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Sometimes children complain about their mothers, each wishing they could have different type of mom. The lives and situations of each mother were different, but in my opinion, both mothers were a bad model for parenting. "I Stand Here Ironing" by Tillie Olsen shows us a mother who is struggling through her own life and does not pay any attention to her daughter. The mother in this story happens to be the narrator, and we get the indication that she isn't a very good mother. To start, she was very young when she first had Emily.
In D.L. Pike and A.M. Acosta’s (Eds.) Literature: A world of writing stories, poems, plays, and essays [VitalSource digital version] (p. 467). Boston, MA: Pearson Learning Solutions. Frost, R. (2011).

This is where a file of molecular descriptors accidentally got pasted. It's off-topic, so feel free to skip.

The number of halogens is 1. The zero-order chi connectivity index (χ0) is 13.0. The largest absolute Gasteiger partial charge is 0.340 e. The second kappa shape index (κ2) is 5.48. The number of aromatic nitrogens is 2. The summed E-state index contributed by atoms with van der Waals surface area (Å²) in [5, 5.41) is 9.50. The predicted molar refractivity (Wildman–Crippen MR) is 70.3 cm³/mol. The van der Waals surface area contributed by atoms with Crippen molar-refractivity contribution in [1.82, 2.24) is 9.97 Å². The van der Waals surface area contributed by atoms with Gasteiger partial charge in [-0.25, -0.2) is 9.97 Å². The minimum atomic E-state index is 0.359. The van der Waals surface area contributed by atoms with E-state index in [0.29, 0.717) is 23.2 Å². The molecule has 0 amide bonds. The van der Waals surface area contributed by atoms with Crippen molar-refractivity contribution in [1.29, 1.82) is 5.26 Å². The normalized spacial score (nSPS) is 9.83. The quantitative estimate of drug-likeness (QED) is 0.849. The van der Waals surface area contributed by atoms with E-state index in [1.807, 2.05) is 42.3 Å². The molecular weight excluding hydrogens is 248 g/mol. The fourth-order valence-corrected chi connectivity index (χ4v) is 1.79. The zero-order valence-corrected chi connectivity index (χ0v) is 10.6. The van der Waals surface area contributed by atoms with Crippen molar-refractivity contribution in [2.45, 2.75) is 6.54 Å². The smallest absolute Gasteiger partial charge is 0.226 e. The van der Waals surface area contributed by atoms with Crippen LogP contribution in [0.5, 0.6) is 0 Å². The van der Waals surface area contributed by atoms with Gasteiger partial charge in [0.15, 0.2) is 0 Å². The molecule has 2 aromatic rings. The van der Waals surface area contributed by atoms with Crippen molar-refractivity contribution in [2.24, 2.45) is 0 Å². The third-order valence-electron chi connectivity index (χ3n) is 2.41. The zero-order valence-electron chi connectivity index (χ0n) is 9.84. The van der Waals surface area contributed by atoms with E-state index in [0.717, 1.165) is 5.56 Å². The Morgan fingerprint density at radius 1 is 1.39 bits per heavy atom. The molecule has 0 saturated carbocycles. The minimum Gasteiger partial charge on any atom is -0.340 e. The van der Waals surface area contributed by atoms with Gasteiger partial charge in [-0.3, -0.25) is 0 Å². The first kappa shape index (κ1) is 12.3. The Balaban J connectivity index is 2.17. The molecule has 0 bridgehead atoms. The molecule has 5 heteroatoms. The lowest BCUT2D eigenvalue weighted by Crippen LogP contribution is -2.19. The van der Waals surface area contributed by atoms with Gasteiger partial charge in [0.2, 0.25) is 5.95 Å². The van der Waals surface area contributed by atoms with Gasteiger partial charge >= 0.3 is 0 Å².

Although traditional motherhood is generally depicted as a loving and selfless experience in which a mother guides her daughter through life, Tillie Olsen suggests that conventional motherhood shames women for not living up to its unrealistic expectations and it is a method to suppress women. The patriarchy misrepresents traditional motherhood as a loving and selfless experience in which a mother adores her child unconditionally and teaches her daughter important values. The story begins with a phone conversation between the mother and another character, possibly a counselor, social worker or teacher of her daughter. The teacher or counselor talks on the phone with the mother and assumes that “because [she is] her mother [she has] the key” to her daughter and can understand her completely (Olsen 292). This excerpt demonstrates the unrealistic expectations for mothers that the patriarchy has instilled throughout society.